Avishka Gunawardene on Future Players and the A Team to England

Sa’adi Thawfeeq, courtesy of ESPN cricinfo, where the title is “Sri Lanka A coach Gunawardene eager to work with the next generation”

AVISHKA Pic from www.ft.lkAvishka Gunawardene, who was appointed Sri Lanka A’s coach for their tour of England in July, has earmarked a few young players for the senior side. Among them were Charith Asalanka, who led the country in the Under-19 World Cup earlier this year, fast bowler Asitha Fernando, who picked up 11 wickets at an average of 16.45 in the same tournament. “We have long-term plans and include them in the A team,” Gunawardene said. “Even if they don’t find a place in the eleven, being with the A team and training with them in the same atmosphere gives them some sort of experience.

Charith Asalanka plays a shot

Charith Asalanka plays a shot

Minod Bhanuka is another guy we are keeping an eye on. He is quite young and he’s been improving tremendously in the last couple of weeks.” The 21-year-old began playing first-class cricket last year and already has four centuries in 22 innings, including a top-score of 342.

“There is also a left-arm spinner Prabath Jayasuriya, whom people have not seen much of because he has not played that much cricket,” Gunawardene added. “He plays for Colts Cricket Club and looks a very good prospect. His action and his temperament look good. He is getting a chance to go on his first A tour.”

The Sri Lankan team is set to play two four-day matches against Pakistan A in England and a 50-over tri-series with the hosts joining in. Gunawardene said he was “appointed coach only for this tour”, but would prefer to have more time to help the next generation of Sri Lanka cricketers.

“I am hoping that I can get a longer stint with the A team so that I’ll have time to work with these boys, whom I have long-term plans for. There are a couple of guys who are good enough to be in the A team, but have to work a little bit more towards getting into the senior side. Players like that need long-term [care]. If they give me a long-term plan, I will have time to groom some of the youngsters.”

Although he considered it a point of pride to have broken into the Sri Lanka team in 1998, Gunawardene said he considers coaching more fulfilling. “Walking into the national side at the age of 20 with a team that had Arjuna Ranatunga, Aravinda de Silva, Asanka Gurusinha, Roshan Mahanama, Hashan Tillakaratne, Sanath Jayasuriya and Marvan Atapattu, I thought was a big achievement,” Gunawardene said.

At the moment, I am enjoying coaching [more] than playing cricket. I enjoyed my cricket also, but coaching has put me in a different direction where it looks like I give 200 percent. It’s not that I didn’t give 200 percent when I was playing, but I feel I am giving more in the role of a coach. I enjoy the new challenges every day. When you are playing, disappointments are there, but in coaching, its more satisfaction than disappointment. You invest in a player, and later to see him going on to play for the national team and doing well sometimes gives more pleasure than playing.”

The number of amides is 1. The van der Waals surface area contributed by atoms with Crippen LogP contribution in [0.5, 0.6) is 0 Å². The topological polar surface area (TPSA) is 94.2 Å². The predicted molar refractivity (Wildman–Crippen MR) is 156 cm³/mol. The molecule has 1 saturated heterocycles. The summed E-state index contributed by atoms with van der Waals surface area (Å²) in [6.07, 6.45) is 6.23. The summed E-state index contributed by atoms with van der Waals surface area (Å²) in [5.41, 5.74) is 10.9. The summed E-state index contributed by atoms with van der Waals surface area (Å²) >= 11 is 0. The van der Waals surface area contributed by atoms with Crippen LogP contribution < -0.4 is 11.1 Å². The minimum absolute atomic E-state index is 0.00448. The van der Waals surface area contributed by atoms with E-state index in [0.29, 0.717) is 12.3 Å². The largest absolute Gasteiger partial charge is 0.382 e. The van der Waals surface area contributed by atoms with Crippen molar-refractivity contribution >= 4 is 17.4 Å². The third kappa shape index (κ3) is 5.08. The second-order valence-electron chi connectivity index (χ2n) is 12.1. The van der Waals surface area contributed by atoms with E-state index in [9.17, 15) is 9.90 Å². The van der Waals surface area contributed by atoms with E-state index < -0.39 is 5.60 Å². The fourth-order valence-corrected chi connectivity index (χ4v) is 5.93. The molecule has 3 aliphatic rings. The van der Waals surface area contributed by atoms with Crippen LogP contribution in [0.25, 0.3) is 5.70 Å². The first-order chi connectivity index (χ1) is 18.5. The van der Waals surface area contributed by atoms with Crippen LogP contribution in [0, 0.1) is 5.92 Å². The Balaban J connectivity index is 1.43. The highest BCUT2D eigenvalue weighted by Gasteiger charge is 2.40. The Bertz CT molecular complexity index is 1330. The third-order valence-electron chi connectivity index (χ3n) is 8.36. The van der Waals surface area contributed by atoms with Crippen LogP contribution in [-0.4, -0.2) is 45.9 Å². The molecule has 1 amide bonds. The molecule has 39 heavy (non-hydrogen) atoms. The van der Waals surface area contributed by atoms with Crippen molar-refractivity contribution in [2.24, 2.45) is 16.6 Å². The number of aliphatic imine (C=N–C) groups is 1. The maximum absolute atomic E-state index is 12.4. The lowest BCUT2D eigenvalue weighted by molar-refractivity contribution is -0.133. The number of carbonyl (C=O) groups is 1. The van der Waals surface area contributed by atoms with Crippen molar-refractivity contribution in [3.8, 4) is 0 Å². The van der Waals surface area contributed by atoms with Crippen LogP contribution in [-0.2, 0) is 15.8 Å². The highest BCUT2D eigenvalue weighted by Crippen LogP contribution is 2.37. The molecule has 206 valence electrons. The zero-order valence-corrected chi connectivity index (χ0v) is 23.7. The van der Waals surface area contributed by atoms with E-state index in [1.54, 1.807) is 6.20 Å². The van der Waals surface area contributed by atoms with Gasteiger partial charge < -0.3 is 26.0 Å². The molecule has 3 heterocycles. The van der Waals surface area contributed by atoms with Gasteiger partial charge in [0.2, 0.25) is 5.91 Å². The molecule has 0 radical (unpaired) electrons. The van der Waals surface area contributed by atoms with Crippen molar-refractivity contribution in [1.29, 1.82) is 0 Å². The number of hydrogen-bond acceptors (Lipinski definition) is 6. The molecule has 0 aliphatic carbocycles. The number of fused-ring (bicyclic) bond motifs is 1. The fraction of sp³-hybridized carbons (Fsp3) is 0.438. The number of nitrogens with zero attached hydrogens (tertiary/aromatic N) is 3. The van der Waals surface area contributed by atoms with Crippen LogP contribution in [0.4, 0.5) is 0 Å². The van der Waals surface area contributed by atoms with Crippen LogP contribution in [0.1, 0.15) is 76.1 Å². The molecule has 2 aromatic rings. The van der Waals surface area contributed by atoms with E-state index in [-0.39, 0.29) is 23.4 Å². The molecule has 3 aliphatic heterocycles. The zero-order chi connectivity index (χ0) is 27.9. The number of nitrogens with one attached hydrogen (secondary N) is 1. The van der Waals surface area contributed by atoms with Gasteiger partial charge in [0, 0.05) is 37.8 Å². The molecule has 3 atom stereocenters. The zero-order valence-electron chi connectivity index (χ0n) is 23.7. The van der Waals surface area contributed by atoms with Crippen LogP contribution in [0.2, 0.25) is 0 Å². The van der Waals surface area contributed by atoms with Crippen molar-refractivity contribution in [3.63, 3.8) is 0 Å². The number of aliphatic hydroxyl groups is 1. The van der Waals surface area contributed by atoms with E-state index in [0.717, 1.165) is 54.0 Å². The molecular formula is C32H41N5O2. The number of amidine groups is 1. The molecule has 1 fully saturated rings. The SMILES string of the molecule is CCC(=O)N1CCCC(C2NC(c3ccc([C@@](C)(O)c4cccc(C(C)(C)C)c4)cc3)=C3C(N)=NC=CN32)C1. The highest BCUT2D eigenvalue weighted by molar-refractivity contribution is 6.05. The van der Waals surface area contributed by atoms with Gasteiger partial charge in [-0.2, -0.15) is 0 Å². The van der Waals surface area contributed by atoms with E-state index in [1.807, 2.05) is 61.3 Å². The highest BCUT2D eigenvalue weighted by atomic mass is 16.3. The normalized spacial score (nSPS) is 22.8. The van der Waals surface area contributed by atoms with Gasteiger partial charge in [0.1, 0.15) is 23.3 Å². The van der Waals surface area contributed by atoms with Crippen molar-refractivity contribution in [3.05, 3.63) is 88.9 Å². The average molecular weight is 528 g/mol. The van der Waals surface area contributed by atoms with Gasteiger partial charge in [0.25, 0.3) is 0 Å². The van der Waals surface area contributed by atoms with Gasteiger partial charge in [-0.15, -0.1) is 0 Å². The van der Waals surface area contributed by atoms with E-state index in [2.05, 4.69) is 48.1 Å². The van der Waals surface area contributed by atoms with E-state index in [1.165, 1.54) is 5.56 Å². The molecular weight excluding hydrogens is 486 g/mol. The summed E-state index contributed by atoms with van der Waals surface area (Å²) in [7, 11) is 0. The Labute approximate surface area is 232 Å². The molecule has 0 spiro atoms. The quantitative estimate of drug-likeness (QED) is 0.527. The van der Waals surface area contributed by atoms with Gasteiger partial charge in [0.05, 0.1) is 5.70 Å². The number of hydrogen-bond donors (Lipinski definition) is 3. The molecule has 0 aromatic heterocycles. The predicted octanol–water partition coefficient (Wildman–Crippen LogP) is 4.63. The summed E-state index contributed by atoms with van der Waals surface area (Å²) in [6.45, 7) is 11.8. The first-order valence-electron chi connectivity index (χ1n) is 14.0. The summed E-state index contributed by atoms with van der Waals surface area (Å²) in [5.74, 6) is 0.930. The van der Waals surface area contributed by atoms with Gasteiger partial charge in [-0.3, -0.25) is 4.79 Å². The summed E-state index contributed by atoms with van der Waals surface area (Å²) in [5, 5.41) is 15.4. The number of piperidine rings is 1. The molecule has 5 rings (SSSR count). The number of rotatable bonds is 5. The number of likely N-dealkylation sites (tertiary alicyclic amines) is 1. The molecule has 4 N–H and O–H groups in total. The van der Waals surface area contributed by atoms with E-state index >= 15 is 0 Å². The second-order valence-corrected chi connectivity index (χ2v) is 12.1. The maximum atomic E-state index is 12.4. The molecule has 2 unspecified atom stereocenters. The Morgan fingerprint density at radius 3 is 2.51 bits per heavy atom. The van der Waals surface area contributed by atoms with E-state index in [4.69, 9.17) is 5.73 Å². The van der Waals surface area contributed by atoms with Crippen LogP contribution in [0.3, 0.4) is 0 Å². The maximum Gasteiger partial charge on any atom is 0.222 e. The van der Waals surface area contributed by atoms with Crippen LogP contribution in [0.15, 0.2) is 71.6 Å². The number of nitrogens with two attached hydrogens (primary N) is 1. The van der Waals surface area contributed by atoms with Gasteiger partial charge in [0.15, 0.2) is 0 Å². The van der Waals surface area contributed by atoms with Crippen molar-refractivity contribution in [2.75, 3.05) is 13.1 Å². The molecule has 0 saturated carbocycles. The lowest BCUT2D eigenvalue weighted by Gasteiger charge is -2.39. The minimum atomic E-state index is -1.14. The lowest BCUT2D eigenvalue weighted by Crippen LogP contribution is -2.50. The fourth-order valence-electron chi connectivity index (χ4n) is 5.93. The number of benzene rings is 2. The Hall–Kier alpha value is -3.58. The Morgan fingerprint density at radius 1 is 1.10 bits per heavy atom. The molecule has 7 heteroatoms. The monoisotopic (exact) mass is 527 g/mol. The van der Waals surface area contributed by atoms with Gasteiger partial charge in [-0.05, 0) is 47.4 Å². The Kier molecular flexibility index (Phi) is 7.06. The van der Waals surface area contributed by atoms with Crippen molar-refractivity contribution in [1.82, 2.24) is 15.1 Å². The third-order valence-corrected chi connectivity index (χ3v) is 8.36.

Gunawardene’s love for coaching had, in fact, contributed to the decision to end his playing career. Gunawardene had represented Sri Lanka in six Tests and 61 ODIs from 1998 to 2006. He scored 52 fifty-plus scores in 129 first-class matches, and played 184 List A games.

“By the time I stopped playing cricket, I had already started coaching at Sinhalese Sports Club and enjoying it. That made my decision also easy to stop cricket and straight away go into coaching. I have no regrets that I didn’t play for a longer period. I played nearly 200 first-class innings and ten years of national cricket, which I think is a big achievement.”

At the SSC, Gunawardene played a hand in shaping the careers of Sri Lanka’s Test openers Dimuth Karunaratne and Kaushal Silva, allrounder Dasun Shanaka, who made his long-format debut on the senior team’s tour of England in May, offspinner Sachithra Senanayake and top-order batsman Danushka Gunathilaka, who is part of Sri Lanka’s ODI squad for the series against England.

“I saw them at the early stages of their careers and I took them to SSC when they were schoolboys. I groomed them and I am happy to see the returns when they are performing for the national team. It gives me a lot of satisfaction, more than anything.”

Gunawardene is a Level 2 qualified coach and had been in charge of SSC for nine years after he stopped playing cricket in 2007. “Within those nine years, I was also head coach in five provincial tournaments conducted by Sri Lanka Cricket, head coach of Uva Province that won the Sri Lanka Premier League and director of cricket at Royal College for a year and a half before I took over as coach of the Sri Lanka Under-19 World Cup team last year.”

Speaking about the relevance of the A team tours ahead of their departure for England, Gunawardene said, “A team tours are about finding out players and grooming them to take the next step. There are also certain players when they go out of form and get dropped from the national side. A team tours are [what] they can make use to correct their mistakes and get back in form. The main objective of the A team is to make sure we groom the replacements to take the next step that is to the senior side.”

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